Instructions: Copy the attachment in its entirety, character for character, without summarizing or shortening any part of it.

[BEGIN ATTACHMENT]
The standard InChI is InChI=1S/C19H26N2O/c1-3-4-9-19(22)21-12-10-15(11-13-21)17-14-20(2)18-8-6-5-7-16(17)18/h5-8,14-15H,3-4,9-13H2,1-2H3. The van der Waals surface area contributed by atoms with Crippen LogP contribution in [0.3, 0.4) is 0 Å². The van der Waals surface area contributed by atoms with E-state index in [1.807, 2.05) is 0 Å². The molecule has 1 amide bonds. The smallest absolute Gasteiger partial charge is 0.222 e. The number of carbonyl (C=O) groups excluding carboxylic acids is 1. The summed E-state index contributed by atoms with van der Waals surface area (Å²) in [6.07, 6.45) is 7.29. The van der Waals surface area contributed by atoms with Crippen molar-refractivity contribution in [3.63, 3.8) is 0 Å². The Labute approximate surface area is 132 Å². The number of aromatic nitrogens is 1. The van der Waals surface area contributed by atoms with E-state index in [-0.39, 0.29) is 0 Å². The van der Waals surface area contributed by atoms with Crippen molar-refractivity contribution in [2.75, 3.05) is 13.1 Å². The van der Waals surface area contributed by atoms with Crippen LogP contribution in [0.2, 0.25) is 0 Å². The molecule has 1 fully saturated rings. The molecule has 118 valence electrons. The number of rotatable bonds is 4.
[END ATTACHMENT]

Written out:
The standard InChI is InChI=1S/C19H26N2O/c1-3-4-9-19(22)21-12-10-15(11-13-21)17-14-20(2)18-8-6-5-7-16(17)18/h5-8,14-15H,3-4,9-13H2,1-2H3. The van der Waals surface area contributed by atoms with Crippen LogP contribution in [0.3, 0.4) is 0 Å². The van der Waals surface area contributed by atoms with E-state index in [1.807, 2.05) is 0 Å². The molecule has 1 amide bonds. The smallest absolute Gasteiger partial charge is 0.222 e. The number of carbonyl (C=O) groups excluding carboxylic acids is 1. The summed E-state index contributed by atoms with van der Waals surface area (Å²) in [6.07, 6.45) is 7.29. The van der Waals surface area contributed by atoms with Crippen molar-refractivity contribution in [3.63, 3.8) is 0 Å². The Labute approximate surface area is 132 Å². The number of aromatic nitrogens is 1. The van der Waals surface area contributed by atoms with E-state index in [-0.39, 0.29) is 0 Å². The van der Waals surface area contributed by atoms with Crippen molar-refractivity contribution in [2.75, 3.05) is 13.1 Å². The van der Waals surface area contributed by atoms with Crippen LogP contribution in [0.2, 0.25) is 0 Å². The molecule has 1 fully saturated rings. The molecule has 118 valence electrons. The number of rotatable bonds is 4.